Andrew Shirvell's 2010 firing from the Michigan Attorney General's office over targeting former University of Michigan student body President Chris Armstrong has been upheld, first reported.

William Hutchens, a hearing officer with the Michigan Civil Service Commission, on Tuesday issued the decision. Shirvell, he wrote, was found to “have engaged in harassing conduct of the basest sort.”

Shirvell, an alum of UofM, protested the election of Armstrong as the school's first openly gay student body president. He attacked Armstrong on the Internet, at his home and at university events. At his now private blog Chris Armstrong Watch, the official accused the student of preying on impressionable freshman and of being “Satan's representative on the student assembly,” and labeled Armstrong a Nazi, a racist, a liar and an elitist.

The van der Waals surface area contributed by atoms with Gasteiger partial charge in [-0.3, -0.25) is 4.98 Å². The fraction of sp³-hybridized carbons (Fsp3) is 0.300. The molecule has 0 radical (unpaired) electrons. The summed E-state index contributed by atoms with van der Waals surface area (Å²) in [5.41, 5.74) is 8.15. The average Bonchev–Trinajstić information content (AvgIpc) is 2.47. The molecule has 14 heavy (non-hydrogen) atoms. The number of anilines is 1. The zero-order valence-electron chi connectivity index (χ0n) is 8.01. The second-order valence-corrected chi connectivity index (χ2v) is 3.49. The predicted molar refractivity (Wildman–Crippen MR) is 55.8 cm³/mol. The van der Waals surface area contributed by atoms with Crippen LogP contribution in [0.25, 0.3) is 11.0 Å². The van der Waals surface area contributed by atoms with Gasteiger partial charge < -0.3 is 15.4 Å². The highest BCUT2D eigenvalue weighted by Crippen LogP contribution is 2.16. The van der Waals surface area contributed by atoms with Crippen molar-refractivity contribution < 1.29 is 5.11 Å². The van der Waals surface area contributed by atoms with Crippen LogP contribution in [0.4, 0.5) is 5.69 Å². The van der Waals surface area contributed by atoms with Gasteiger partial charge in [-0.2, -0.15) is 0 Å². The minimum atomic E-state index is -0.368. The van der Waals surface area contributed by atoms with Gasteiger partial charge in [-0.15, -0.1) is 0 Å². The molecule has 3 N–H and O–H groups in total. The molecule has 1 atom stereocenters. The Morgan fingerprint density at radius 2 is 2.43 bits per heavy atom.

Shirvell was fired by then-Attorney General Mike Cox, a Republican, who at first defended his employee's actions as free speech. Shirvell “repeatedly violated office policies, engaged in borderline stalking behavior and inappropriately used state resources,” Cox said in a statement.

Hutchen's 16-page decision also considered Shirvell's numerous media appearances in which he defended his actions: “The fact that the grievant made a media spectacle of himself and the department for which he worked without regard for the interests of his employer constitutes conduct unbecoming a state employee.”

Phillip J. Thomas, who represents Shirvell, called the ruling “deeply flawed” and said his client would appeal the ruling.